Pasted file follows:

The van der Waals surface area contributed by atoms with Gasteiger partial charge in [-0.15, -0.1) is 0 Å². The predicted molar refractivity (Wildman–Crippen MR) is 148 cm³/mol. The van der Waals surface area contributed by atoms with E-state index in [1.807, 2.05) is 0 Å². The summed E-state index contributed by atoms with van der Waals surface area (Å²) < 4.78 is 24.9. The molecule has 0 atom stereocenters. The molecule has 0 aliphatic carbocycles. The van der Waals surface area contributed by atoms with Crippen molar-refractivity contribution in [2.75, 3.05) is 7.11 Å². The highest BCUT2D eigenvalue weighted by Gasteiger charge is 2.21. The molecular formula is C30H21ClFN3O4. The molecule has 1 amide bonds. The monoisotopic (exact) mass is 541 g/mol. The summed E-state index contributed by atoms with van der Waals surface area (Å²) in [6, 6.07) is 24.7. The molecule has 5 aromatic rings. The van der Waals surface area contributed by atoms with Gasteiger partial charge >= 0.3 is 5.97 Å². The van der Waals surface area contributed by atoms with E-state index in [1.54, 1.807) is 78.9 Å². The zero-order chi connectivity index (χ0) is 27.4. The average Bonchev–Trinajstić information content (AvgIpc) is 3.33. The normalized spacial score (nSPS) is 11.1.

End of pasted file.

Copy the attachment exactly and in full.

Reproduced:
The van der Waals surface area contributed by atoms with Gasteiger partial charge in [-0.15, -0.1) is 0 Å². The predicted molar refractivity (Wildman–Crippen MR) is 148 cm³/mol. The van der Waals surface area contributed by atoms with E-state index in [1.807, 2.05) is 0 Å². The summed E-state index contributed by atoms with van der Waals surface area (Å²) < 4.78 is 24.9. The molecule has 0 atom stereocenters. The molecule has 0 aliphatic carbocycles. The van der Waals surface area contributed by atoms with Crippen molar-refractivity contribution in [2.75, 3.05) is 7.11 Å². The highest BCUT2D eigenvalue weighted by Gasteiger charge is 2.21. The molecular formula is C30H21ClFN3O4. The molecule has 1 amide bonds. The monoisotopic (exact) mass is 541 g/mol. The summed E-state index contributed by atoms with van der Waals surface area (Å²) in [6, 6.07) is 24.7. The molecule has 5 aromatic rings. The van der Waals surface area contributed by atoms with Gasteiger partial charge >= 0.3 is 5.97 Å². The van der Waals surface area contributed by atoms with E-state index in [1.54, 1.807) is 78.9 Å². The zero-order chi connectivity index (χ0) is 27.4. The average Bonchev–Trinajstić information content (AvgIpc) is 3.33. The normalized spacial score (nSPS) is 11.1.